Cheri McCaslin: She’s Got Game
Cheri McCaslin first gained a taste for logistics when she taught herself to run a transportation brokerage. A few months into her job at a local delivery service in St. Louis, the company earned its brokerage authority.
“The company decided it needed someone to start the brokerage,” McCaslin says, “and they handed the job to me, gave me a book, and said, “Go figure it out.'”
McCaslin later gained considerable experience providing logistics services to shipper-clients, holding various positions at Hub Group. These days, she uses her know-how on the other side of the fence.
As domestic logistics manager for Academy Sports and Outdoors, McCaslin supervises the routing and scheduling of all freight from the retail chain’s domestic vendors to its distribution center in Katy, Texas. She is also responsible for claims administration, the receiving office, and yard management for the company, which operates 80 stores in eight southern states.
One lesson McCaslin learned early in her career, she says, is “never tell carriers you’re not going to pay them—regardless of how late they are—until they’ve delivered that load.”
She once made the mistake of trying that tactic on a trucking firm. In response, the firm told her they would not deliver the load until she delivered payment for the balance of the freight. McCaslin sent the money through the Comchek automated payment system, “and, luckily, it got delivered,” she says. “But you’ve got to be careful with your threats.”
At Academy, McCaslin must get goods into the distribution center for two peak retail seasons—back-to-school, which brings a rush on school uniforms, and the year-end holidays. Particularly when shipping from West Coast vendors, it’s hard to find enough equipment to move all the products on time.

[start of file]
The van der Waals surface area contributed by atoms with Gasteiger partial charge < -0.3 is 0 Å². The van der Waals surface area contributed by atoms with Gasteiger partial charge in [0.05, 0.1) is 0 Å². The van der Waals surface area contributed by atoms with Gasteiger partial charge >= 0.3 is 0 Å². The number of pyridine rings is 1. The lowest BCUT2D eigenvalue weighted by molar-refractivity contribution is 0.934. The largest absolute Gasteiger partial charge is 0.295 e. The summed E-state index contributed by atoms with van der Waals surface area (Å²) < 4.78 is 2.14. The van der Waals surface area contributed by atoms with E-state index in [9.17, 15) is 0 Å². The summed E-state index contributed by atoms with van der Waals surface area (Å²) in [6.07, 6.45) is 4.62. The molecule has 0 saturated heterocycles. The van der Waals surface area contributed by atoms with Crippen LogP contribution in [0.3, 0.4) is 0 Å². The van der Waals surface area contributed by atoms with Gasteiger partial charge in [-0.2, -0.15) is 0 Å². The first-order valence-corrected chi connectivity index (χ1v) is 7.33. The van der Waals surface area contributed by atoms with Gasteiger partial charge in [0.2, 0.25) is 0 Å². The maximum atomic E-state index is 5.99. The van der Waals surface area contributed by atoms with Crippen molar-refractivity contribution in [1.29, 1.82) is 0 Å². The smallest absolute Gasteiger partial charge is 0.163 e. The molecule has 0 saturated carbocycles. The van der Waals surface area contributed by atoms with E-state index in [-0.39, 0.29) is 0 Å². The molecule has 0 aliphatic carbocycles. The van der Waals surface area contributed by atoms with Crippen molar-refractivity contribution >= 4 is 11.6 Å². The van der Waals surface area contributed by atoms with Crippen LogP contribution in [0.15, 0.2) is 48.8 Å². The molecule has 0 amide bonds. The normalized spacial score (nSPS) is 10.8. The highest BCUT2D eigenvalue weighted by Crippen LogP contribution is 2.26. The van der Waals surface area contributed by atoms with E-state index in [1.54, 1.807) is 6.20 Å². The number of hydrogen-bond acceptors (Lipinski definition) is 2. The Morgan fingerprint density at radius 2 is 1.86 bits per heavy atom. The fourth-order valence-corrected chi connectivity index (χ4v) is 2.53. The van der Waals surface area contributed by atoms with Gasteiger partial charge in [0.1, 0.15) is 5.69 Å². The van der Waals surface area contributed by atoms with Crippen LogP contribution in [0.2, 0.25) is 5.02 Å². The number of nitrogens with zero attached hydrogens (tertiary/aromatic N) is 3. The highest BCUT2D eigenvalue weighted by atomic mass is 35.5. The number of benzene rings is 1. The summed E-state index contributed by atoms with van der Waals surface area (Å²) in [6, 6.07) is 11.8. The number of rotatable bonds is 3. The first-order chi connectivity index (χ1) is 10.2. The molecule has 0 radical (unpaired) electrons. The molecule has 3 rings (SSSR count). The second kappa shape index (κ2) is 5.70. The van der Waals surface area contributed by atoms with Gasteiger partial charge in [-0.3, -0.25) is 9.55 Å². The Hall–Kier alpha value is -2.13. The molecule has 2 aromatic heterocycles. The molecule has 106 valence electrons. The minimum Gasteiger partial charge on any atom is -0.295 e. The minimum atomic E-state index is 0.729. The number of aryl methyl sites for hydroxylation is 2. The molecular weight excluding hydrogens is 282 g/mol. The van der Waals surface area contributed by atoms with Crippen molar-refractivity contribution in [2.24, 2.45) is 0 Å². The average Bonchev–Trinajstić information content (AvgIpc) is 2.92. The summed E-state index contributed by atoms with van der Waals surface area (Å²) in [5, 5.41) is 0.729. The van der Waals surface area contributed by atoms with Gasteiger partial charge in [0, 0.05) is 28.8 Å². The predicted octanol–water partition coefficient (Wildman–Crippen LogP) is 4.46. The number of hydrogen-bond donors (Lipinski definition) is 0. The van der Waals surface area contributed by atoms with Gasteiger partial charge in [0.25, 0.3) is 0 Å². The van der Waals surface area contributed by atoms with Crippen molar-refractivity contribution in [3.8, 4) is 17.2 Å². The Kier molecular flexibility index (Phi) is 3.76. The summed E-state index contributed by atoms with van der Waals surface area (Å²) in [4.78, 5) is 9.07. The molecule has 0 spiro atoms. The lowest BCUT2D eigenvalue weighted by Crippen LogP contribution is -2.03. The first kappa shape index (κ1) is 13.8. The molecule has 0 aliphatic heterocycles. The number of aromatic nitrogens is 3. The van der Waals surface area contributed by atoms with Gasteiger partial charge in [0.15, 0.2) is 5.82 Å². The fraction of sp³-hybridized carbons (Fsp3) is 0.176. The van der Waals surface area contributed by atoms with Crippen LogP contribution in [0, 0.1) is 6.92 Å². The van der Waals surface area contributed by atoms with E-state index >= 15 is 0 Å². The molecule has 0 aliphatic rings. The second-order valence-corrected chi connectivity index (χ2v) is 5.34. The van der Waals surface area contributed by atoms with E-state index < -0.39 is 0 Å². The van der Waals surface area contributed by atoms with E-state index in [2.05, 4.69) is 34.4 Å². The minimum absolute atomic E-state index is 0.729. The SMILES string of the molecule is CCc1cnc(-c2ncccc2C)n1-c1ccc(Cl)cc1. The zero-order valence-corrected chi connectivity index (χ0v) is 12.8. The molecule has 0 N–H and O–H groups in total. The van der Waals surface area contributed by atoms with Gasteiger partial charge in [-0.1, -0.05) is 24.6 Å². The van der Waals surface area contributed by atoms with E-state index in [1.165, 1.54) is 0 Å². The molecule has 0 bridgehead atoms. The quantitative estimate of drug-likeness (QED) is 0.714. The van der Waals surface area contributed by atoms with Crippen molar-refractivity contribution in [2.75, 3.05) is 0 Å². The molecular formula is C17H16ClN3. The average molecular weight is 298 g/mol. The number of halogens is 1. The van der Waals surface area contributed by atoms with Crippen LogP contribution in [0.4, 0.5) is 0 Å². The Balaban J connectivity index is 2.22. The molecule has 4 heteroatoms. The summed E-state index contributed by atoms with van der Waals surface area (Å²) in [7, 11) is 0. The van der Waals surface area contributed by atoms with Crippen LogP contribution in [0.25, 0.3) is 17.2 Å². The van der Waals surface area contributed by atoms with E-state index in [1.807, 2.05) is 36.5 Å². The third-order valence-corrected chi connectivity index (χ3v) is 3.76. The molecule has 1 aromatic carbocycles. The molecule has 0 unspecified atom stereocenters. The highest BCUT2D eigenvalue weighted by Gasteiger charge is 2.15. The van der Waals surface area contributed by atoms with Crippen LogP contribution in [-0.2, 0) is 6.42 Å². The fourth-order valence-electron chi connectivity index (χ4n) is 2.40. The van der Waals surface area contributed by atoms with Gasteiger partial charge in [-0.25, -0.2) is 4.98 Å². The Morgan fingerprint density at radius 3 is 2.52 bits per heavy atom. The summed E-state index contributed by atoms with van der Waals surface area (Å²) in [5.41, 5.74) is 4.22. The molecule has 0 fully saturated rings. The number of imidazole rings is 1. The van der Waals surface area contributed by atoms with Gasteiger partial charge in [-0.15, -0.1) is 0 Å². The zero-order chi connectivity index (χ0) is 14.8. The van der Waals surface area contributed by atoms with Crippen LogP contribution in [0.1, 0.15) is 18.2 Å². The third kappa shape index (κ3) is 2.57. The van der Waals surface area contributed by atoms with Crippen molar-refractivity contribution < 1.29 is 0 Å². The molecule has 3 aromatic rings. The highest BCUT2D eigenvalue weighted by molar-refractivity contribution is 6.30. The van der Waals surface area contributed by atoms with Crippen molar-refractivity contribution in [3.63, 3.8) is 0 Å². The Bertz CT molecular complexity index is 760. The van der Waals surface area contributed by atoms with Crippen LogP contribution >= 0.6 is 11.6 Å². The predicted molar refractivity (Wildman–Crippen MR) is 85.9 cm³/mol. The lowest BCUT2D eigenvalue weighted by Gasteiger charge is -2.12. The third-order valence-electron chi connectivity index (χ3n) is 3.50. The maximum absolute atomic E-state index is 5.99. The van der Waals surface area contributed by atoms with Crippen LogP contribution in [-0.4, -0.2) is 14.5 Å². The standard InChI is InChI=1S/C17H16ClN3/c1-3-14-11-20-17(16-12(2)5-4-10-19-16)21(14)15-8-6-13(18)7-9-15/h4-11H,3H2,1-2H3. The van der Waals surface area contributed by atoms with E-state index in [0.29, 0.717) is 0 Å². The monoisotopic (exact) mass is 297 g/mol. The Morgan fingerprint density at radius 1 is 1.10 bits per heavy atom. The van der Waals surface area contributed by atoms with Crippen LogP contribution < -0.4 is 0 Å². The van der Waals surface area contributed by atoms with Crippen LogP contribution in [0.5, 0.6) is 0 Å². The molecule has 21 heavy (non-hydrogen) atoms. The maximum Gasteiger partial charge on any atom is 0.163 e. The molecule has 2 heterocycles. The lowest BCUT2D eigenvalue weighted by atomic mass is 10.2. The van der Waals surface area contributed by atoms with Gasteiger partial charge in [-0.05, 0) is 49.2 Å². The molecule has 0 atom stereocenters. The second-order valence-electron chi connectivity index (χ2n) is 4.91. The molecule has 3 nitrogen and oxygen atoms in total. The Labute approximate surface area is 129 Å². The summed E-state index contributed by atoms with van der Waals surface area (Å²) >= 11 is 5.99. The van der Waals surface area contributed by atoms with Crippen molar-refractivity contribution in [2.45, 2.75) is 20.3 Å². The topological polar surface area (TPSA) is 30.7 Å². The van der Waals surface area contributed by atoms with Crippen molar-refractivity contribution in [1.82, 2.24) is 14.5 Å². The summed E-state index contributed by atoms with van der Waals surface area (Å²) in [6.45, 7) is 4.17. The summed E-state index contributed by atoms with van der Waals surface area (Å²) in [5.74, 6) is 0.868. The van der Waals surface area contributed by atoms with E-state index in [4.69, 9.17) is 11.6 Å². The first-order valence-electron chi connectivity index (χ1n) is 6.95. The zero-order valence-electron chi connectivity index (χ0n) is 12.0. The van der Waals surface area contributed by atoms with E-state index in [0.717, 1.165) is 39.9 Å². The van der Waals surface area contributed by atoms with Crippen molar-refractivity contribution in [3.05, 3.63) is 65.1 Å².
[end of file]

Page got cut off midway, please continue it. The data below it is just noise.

The solution, McCaslin says, is to build a solid relationship with carriers and remind them that Academy is a year-round business. “I tell carriers, “I realize we’re spiking in business right now, but remember in February, when nobody else is shipping, you will still have freight from us,'” she says.
This approach serves Academy well as it competes for eastbound trucks with importers moving goods through West Coast ports for the holiday season. “This is a partnership, and our carriers rely on us as much as we rely on them,” she says.
Seeking to better optimize its shipments, Academy will start shopping early this year for a transportation management system. McCaslin wants to implement a solution that forecasts transportation needs based on data in Academy’s purchase order management system.
Today, the company knows when orders will be shipped, but “can’t translate that into anything meaningful as far as transportation,” she says.
“For instance, I might have 40 units on order. But at Academy, a unit could be a fishing lure, a go-kart, or a treadmill. There’s no way for us to predict how much capacity we’ll need to ship those diverse products,” she explains.
If Academy could forecast its needs a few months in advance, “we could schedule the freight to arrive in a way that makes it easier to be loaded quickly so we can get those trailers turned back around,” she says.
The Big Questions
What is your idea of a successful day at work?
When I, or an employee on my team, discover a way to improve the workflow process for our department, as well as for other departments further down the supply chain.
Communication is the key to everything.
Advice to people starting out in logistics?
I have four recommendations: 1. Work for at least one year on the operations side of the business, regardless of your long-term aspirations. 2. Always take an opportunity that will expose you to something new, even if it’s something you may not be interested in. 3. Get involved in the local chapter of your professional organization. 4. Never burn bridges.
What’s in your briefcase?
What do you do when you’re not at work?
If I’m not chauffeuring my 11-year-old daughter or my six-year-old son around, I like to swim in the backyard pool or go to the beach. I like to travel with my family as often as I can.